Continuous Crisis – Historical action and passion in Antonio Negri’s Insurgencies

Judicial hermeneutics
The truism that history is written by (or rather, on behalf of) conquerors is more respectable now than ever before among Sunday supplement intellectuals.  The reason  (where it goes beyond a simple, resentful wish to damn historical analysis per se as ‘irrelevant’) seems to be that victors’ history is easily opposed to that of victims, that ill-defined class in whose name a towering moral authority can always be claimed.  If it does nothing else, Antonio Negri’s book on constituent power, recently published in English as Insurgencies, wrecks this convenient opposition.  Its Italian title translates as “constituent power: essay on the alternatives within modernity”: in the shadow of this concept, Negri outlines a modern social and political  counter-tradition which, though defeated again and again, never attains the saintly glow of victimhood, for it has never acknowledged its project to be finished with.  From Machiavelli’s citizen millitia to the LA rioters of 1992 [1.], these historical agents refuse to become patients represented by the politics of empathy. [Read more →]

SAY FEAR IS A MAN’S BEST FRIEND

You add it up it brings you down

A preoccupation with management of risk has often been observed in post-millennial culture’s efforts to express itself. The immediate past and future, however, almost belabour the point that this is not some marginal, hysterical obsession: at its disposal is all the apparatus with which constituted power’s deadly earnest will is done. April Fools’ Day 2003 heralded the third week of a total war waged pre-emptively on the pretext that a subaltern state’s remaining industrial capacity could be used in unauthorised slaughtering ventures (something true of any such infrastructure in the world). Meanwhile Britain awaits the passage of more legislation encouraging counsellors and other police to intervene, as the Home Secretary puts it, ‘before bad behaviour becomes criminal behaviour’. Blunkett’s Anti-Social Behaviour Bill deserves special mention, in fact, for its doubly anticipatory structure. The trigger for therapeutic enforcement is behaviour ‘likely to result in members of the public being intimidated, harassed, alarmed or distressed’. Here the problem is twice removed into the future tense, once in the wager ‘likely to’ and again the way ‘alarm’ and ‘distress’ imply as yet unaccomplished cruelty.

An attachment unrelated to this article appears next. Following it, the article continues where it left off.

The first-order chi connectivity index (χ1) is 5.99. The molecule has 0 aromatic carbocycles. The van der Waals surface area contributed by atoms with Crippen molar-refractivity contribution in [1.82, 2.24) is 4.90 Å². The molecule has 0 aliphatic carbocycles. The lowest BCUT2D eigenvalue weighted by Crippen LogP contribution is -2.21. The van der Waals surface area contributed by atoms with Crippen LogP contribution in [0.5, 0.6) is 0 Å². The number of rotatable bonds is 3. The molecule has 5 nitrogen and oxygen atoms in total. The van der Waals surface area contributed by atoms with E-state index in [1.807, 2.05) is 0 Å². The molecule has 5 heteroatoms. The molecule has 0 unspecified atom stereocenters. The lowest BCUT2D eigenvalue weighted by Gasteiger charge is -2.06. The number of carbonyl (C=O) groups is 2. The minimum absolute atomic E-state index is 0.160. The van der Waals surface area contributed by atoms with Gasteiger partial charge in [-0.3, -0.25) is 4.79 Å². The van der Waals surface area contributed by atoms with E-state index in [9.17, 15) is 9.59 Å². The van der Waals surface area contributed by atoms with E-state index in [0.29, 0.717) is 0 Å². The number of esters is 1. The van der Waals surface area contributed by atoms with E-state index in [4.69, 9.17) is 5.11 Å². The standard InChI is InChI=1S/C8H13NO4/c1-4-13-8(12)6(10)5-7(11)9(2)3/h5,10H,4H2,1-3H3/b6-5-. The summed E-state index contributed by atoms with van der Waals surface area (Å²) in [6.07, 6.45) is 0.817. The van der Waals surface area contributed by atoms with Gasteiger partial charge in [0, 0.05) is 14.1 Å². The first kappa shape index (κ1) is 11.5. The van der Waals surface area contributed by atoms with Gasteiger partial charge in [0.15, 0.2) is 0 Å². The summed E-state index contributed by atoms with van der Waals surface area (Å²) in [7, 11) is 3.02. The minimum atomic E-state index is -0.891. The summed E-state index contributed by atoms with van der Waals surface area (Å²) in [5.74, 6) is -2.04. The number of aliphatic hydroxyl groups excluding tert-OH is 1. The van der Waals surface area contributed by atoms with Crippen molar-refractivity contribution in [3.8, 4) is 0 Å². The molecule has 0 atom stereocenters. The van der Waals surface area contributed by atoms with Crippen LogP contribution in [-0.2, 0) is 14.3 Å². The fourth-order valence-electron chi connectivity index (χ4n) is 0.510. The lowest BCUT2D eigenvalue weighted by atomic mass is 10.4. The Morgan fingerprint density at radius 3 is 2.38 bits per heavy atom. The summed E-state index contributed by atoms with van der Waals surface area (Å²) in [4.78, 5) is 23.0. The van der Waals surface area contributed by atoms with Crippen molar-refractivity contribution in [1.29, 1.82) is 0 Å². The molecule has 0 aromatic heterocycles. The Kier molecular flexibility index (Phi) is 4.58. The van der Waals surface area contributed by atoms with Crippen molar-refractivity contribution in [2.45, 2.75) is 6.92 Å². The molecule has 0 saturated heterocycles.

[Read more →]